Gibson writes: "My goal when writing the report was to publish a one-stop-shop for everything relating to the U.S. Chamber of Commerce's domination of all institutions of merit, from Congress to the courts, to the election cycles. This report also shows how the U.S. Chamber has invested millions of corporate dollars into opposing all legislation relating to healthcare, financial reform, closing corporate tax loopholes, and climate change."
Carl Gibson has written a new report on how the Chamber of Commerce influences our lives. (photo: file image)
"Bagful of Cash" Report Exposing the US Chamber of Commerce
20 July 13
he following is an excerpt from Shut the Chamber's new 28-page report, "Bagful of Cash: How the U.S. Chamber of Commerce Orchestrated a Corporate Takeover of Government." My goal when writing the report was to publish a one-stop-shop for everything relating to the U.S. Chamber of Commerce's domination of all institutions of merit, from Congress to the courts, to the election cycles. This report also shows how the U.S. Chamber has invested millions of corporate dollars into opposing all legislation relating to healthcare, financial reform, closing corporate tax loopholes, and climate change. The report also highlights the U.S. Chamber's support of austerity, fracking, the Keystone XL pipeline, and mostly Republican pro-corporate candidates running for Congress. You can read the full report at bit.ly/bagfulofcash.
Part III: The Corporate Takeover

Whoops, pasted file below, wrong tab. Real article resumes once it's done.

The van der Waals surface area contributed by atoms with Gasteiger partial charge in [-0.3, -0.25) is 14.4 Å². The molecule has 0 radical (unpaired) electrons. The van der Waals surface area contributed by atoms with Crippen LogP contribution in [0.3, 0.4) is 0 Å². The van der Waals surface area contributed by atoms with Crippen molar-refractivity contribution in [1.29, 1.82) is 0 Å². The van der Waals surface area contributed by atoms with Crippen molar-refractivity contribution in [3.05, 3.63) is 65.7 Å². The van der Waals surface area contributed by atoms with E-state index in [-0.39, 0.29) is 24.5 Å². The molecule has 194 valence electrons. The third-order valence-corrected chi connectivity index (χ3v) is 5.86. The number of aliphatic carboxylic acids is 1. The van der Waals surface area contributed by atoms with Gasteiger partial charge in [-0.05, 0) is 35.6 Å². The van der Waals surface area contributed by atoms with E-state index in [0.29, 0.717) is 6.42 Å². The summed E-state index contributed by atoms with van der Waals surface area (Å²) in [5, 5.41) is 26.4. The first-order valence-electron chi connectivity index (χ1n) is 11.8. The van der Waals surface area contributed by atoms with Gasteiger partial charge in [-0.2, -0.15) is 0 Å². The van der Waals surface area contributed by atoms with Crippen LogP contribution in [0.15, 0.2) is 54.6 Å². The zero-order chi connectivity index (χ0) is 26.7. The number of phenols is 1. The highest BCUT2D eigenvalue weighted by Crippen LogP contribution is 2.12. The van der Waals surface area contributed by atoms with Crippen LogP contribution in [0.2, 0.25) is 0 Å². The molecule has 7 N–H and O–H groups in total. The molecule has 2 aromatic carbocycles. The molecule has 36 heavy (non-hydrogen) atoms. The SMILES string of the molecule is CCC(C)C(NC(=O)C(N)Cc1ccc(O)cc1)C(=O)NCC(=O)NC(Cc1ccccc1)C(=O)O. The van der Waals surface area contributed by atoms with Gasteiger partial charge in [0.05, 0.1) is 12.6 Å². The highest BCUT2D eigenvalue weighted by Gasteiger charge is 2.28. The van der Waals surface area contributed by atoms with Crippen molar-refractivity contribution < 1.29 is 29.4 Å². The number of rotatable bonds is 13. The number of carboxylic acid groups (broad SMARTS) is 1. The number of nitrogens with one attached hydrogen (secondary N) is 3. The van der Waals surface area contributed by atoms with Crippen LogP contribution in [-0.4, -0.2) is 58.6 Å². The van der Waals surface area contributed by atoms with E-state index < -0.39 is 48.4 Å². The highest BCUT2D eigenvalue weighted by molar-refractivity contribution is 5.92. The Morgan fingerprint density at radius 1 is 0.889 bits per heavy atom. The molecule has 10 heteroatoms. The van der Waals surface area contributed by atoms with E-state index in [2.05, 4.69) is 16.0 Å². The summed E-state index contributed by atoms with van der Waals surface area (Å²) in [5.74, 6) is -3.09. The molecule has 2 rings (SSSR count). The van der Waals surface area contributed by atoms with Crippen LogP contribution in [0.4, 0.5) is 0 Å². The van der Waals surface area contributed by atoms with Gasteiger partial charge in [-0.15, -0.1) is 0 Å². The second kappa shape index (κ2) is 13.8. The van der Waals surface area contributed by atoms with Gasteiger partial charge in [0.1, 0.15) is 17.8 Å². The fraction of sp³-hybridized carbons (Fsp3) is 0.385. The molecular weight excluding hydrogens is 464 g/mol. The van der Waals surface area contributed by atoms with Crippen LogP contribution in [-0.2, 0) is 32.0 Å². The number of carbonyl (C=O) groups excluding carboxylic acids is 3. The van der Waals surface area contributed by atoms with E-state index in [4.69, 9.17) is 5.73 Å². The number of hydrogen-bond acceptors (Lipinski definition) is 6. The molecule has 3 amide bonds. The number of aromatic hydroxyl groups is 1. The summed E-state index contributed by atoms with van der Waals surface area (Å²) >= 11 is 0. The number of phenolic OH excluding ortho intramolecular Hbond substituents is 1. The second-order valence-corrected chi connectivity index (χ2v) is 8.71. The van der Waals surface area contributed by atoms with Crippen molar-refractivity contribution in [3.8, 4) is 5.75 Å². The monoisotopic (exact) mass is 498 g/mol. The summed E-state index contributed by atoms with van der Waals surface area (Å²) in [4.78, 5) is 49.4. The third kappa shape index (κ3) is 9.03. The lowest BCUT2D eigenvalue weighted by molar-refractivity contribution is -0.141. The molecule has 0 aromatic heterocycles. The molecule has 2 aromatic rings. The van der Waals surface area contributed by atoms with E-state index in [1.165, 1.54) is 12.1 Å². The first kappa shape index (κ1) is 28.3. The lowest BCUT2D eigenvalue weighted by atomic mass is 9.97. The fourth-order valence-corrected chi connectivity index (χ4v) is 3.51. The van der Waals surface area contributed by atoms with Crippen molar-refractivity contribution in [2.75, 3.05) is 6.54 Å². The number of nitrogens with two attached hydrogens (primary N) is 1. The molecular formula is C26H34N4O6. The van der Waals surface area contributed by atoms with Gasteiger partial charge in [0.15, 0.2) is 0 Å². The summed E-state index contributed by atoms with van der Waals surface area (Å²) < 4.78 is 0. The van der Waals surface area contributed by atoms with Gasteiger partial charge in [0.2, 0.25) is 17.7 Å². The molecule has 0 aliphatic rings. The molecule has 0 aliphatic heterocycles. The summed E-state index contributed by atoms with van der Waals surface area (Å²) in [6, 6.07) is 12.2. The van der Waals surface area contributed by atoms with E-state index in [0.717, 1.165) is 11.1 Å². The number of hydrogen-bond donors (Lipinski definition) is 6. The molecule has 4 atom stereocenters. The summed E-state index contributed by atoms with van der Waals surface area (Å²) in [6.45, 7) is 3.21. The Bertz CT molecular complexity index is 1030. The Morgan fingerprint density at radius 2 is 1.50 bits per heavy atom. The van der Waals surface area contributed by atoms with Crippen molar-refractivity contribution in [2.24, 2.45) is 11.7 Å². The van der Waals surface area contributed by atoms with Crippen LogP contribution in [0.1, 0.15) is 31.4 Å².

People seem to listen to you more when you've got a bagful of cash.
- U.S. Chamber of Commerce President Tom Donohue, The New York Times
According to Donohue, the Chamber raises $5 million per week to keep its operations running. Most of this money, however, comes from billion-dollar corporations, not small businesses. The U.S. Chamber has spent $983 million on lobbying since 1998, and has already spent $16 million in 2013 according to the most recent quarterly reports. The most recent bills (see "Bills" tab) opposed by Chamber lobbyists included the Paycheck Fairness Act, which would have secured financial parity between women and men in the workplace, and the Corporate Tax Fairness Act, which would have closed loopholes and exemptions often used by multinational corporations to avoid paying federal taxes on their U.S. profits. While ultimately unsuccessful, the Chamber did attempt to defeat a bill providing federal disaster relief to cities hit by Superstorm Sandy.
Roughly half of the U.S. Chamber's $140 million spent in 2008 came from just 45 anonymous donors. And in 2009, out of the whopping $150 million spent on lobbying, over half of that money came from the American Health Insurance Providers (AHIP), a lobbying group consisting of the top 5 biggest health insurers. The Chamber subsequently flooded airwaves with ads full of misleading statements about the Affordable Care Act, and sent armies of lobbyists to Congress to oppose the bill. Even though health care reform still passed, the Chamber spent $33.8 million attacking supporters of the legislation in those respective congressional districts, leading to a takeover of the U.S. House of Representatives by corporate-funded candidates. The momentum created by the Chamber's furious opposition to the Affordable Care Act essentially created a Chamber-endorsed House majority that has voted to repeal the act nearly 40 times.